HOW TO: Be a Smart Music Marketer

10 Ways to maximize sales and streams of your latest release
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There’s a lot to do when you release your music: Distribute it, promote it, get it heard, and get it sold. Using the right strategies, you can maximize revenue and sales and make the most out of how music buyers use digital sales platforms. Plan your next release around these 10 techniques:

Fig. 1. Indie artists Pomplamoose gained fame through their offbeat covers. Their version of Beyoncé’s “Single Ladies” earned more than ten million views.INCLUDE A COVER SONG

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Most listeners of streaming services or customers of digital stores search for music that they like. Leverage this behavior by recording a cover of a well-known song. This can boost your sales since people will often listen to cover versions of the songs they are searching for, and if they like the cover, they often check out the rest of the music from that artist. Keep in mind that if you choose to record a cover, you need to clear the rights with the publisher or through services like the Harry Fox Agency.


If you don’t want to record a cover song, try giving your track a similar title to other wellknown songs or common search phrases. Since song titles can’t be copyrighted, you can legitimately name your song “Freebird” if you’d like. The only exception to this is you cannot use trademarked words in your title. This could make movie titles or names of sport franchises (think “Superbowl”) off limits.


Browsing a streaming service or digital music store is as much a visual experience as it is about the sound. People will see your record before they get a chance to hear it. If you can make a design that stands out next to the other albums on the store, you’ll improve your chances of getting your music streamed or purchased.


Lead with links to stores where your customers likely already trust their credit cards—such as iTunes and Amazon—making it more of an impulse purchase. Although you should also use stores that might give you a bigger cut, customers are unlikely to type in their name, address, and credit card information simply to buy a $0.99 track.


Make the most of your album/track descriptions by using keywords that customers are familiar with. First of all, always mention the genre of music that you play and your catchphrase if it helps describe the music (“hip-hop rockabilly madness,” “modern vintage”). Also, if the platform will let you, list other well-known artists that you sound like so you can piggyback on their notoriety. Lastly, if there are terms, topics, or lyrics in your song that touch on a cause or topic your fanbase relates to, add that to the description. These could trigger a play or purchase.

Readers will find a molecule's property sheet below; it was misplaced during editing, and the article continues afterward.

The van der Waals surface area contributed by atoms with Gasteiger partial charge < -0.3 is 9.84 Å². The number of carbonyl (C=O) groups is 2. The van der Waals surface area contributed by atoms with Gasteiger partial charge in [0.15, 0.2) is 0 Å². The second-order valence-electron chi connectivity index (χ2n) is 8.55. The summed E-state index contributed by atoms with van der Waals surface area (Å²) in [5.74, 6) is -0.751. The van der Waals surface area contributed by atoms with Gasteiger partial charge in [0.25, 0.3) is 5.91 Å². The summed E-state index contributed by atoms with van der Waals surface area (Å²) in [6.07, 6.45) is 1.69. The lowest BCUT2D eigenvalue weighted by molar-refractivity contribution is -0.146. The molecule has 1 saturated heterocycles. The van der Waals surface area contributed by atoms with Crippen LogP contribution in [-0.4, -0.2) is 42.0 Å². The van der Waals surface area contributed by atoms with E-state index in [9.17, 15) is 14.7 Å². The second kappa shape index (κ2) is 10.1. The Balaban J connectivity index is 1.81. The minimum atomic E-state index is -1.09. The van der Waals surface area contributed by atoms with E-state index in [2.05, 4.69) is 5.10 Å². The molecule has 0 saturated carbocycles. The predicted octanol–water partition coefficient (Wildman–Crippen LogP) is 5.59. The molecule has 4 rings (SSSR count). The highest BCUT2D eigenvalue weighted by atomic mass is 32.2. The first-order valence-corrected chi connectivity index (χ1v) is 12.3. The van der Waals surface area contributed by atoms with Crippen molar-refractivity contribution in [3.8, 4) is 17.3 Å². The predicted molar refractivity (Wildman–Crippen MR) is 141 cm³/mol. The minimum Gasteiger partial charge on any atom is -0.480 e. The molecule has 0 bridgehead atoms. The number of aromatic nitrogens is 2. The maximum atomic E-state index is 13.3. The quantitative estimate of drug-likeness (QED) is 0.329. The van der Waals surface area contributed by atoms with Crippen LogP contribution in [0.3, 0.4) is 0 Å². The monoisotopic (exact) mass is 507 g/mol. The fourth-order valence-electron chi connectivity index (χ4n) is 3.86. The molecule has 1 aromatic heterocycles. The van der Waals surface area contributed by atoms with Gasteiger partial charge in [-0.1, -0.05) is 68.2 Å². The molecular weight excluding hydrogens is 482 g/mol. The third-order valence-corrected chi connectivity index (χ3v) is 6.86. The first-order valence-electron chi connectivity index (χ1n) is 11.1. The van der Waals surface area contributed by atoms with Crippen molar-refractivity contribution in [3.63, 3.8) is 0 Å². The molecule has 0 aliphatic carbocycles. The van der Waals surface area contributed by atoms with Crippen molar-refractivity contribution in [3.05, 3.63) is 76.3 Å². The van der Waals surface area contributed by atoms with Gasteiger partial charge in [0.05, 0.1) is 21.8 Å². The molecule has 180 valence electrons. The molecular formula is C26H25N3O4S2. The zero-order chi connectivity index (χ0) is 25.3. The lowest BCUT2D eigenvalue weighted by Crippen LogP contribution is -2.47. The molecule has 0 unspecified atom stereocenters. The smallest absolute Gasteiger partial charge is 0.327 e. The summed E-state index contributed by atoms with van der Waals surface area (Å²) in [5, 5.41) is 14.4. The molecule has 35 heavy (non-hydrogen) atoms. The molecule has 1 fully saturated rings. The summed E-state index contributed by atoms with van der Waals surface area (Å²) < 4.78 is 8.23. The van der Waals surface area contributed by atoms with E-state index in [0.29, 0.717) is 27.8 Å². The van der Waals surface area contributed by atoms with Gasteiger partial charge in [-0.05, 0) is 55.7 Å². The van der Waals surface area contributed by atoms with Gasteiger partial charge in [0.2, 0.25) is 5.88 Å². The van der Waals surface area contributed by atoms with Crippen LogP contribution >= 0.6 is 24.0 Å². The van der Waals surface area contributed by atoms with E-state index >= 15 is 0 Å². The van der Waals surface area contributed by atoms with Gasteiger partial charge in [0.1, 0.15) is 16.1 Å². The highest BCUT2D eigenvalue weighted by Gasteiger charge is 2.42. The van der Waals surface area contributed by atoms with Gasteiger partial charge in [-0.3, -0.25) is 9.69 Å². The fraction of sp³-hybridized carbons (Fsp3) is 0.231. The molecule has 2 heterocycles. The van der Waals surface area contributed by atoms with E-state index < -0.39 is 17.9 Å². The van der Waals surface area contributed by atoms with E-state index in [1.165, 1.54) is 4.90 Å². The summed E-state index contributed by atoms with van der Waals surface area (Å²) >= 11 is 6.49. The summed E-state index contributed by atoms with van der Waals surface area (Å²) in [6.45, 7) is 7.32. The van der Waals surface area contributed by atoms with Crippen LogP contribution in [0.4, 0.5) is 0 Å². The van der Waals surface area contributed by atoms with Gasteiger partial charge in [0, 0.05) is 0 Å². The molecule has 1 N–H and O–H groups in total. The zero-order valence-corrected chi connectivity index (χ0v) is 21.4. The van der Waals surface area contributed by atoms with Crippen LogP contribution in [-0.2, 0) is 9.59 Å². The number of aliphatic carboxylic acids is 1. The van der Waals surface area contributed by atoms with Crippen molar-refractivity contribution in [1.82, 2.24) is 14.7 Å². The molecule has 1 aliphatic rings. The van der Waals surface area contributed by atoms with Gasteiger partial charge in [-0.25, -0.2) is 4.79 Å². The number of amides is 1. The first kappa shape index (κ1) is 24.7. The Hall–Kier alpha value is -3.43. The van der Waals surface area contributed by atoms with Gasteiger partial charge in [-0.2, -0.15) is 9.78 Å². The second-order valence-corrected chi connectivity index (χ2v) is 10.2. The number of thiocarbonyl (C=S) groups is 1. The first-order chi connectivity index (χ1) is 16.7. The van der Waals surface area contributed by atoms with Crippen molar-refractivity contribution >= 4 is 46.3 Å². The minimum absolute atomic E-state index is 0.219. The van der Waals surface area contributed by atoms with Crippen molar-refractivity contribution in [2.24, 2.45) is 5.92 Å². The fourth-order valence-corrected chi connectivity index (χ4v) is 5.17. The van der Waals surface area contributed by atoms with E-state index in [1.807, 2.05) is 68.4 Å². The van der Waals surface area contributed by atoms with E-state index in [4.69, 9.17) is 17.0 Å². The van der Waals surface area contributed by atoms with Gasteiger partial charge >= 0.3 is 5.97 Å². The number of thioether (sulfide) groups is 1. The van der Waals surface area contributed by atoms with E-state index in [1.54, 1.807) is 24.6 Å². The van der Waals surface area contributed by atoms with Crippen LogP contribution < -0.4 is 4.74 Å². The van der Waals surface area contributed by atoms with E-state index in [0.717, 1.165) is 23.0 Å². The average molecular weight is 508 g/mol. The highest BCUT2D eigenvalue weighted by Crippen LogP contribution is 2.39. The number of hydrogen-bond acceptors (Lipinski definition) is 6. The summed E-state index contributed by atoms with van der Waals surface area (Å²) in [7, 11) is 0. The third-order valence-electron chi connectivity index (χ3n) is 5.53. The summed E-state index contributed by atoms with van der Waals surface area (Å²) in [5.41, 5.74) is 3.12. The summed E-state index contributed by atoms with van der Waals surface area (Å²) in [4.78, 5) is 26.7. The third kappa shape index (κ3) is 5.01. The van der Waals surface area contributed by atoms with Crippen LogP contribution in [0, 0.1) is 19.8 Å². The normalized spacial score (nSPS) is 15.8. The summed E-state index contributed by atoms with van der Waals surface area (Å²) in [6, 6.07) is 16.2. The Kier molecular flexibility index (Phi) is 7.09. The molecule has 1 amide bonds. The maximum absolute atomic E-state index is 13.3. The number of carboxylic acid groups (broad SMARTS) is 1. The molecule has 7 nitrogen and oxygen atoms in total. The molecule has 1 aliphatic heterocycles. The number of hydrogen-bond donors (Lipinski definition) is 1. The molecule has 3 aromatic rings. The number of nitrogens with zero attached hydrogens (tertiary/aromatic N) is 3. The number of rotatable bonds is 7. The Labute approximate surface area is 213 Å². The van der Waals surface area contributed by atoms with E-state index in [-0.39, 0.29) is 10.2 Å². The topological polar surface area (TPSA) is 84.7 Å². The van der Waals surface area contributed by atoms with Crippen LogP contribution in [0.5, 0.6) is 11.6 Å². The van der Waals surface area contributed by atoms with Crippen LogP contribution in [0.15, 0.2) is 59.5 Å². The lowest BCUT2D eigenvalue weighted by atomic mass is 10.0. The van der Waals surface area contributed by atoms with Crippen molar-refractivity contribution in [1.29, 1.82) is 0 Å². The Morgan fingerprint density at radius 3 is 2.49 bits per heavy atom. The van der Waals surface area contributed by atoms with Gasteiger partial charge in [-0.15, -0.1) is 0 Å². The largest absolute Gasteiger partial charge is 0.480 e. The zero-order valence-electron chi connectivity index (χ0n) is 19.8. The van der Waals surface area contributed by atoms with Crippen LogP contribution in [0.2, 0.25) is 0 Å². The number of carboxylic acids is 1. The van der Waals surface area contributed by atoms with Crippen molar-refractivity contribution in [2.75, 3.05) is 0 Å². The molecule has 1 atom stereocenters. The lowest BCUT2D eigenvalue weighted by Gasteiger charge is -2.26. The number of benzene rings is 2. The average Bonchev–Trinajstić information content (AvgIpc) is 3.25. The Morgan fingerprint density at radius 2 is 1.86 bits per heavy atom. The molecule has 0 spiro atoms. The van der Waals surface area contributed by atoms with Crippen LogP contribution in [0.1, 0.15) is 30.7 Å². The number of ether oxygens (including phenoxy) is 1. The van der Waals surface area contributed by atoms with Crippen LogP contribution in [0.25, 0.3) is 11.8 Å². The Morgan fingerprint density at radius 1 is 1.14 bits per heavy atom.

Enroll in affiliate programs at digital music platforms like iTunes and Amazon and use the affiliate links instead of the regular links to your tracks and albums. This will allow you to get an extra cut on the front end of the sale in addition to what you already get on the back end when you send people to these stores. There’s another advantage: They’ll give you a percentage cut of anything that the visitor ends up buying. This means that you can also make affiliate links to other music, media, or even consumer items if you end up talking about them.

Fig. 2. Getting placement on a big Spotify playlist can put your music in the ears of legions of potential fans: Spotify’s “Today’s Top Hits” playlist, for example, reaches more than six million subscribers.USE QUOTES FROM JOURNALISTIC REVIEWS AND ADD FAN REVIEWS

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People want to see what journalistic outlets think of your music. Think Hollywood: Add quotes from positive music reviews in your descriptions, websites, and digital stores. Also, encourage your fans to post reviews. These ratings can be influential, so ask your fans to post reviews to seed this section when you release the album.


Once your music is available for sale or stream, get it played in places where people are listening. These channels include MP3 blogs, podcasts, college radio, streaming radio, uncountable music websites, and more. A play can drive other platforms to get interested in your music, so when you succeed in one place, reach out to others and tell them about other listeners who played you as social proof to increase your odds of being played.


Streaming platforms are social networks centered on music and playlists. For example, Spotify allows anyone to make playlists and some are incredibly popular. Find the most popular playlists that fit your music and contact the owner about adding your track. If you can get added to these playlists, you’ll generate more streams (and payments) and get into the ears of new fans. This work may only result in a small amount of money at first, but builds over time since songs on a playlist tend to stay on it.


Videos allow people to sample your music as well as easily share it with others. In the video description, provide the (affiliate) link where they can buy the music. On YouTube, include the link as an annotation/hotspot on the video as well. To boost your sales, include pre-roll or post-roll audio that’s different from the song you’re selling, since it’s so easy to download audio from a YouTube video. This gives fans an incentive to buy the track.

Maximizing sales requires a combination of marketing and continual effort. So you’ll want to capitalize on any success such as reviews, interviews, or song plays, and use these wins to reach out to build more opportunities. Each success can give you a larger platform to promote your music, all while generating revenue.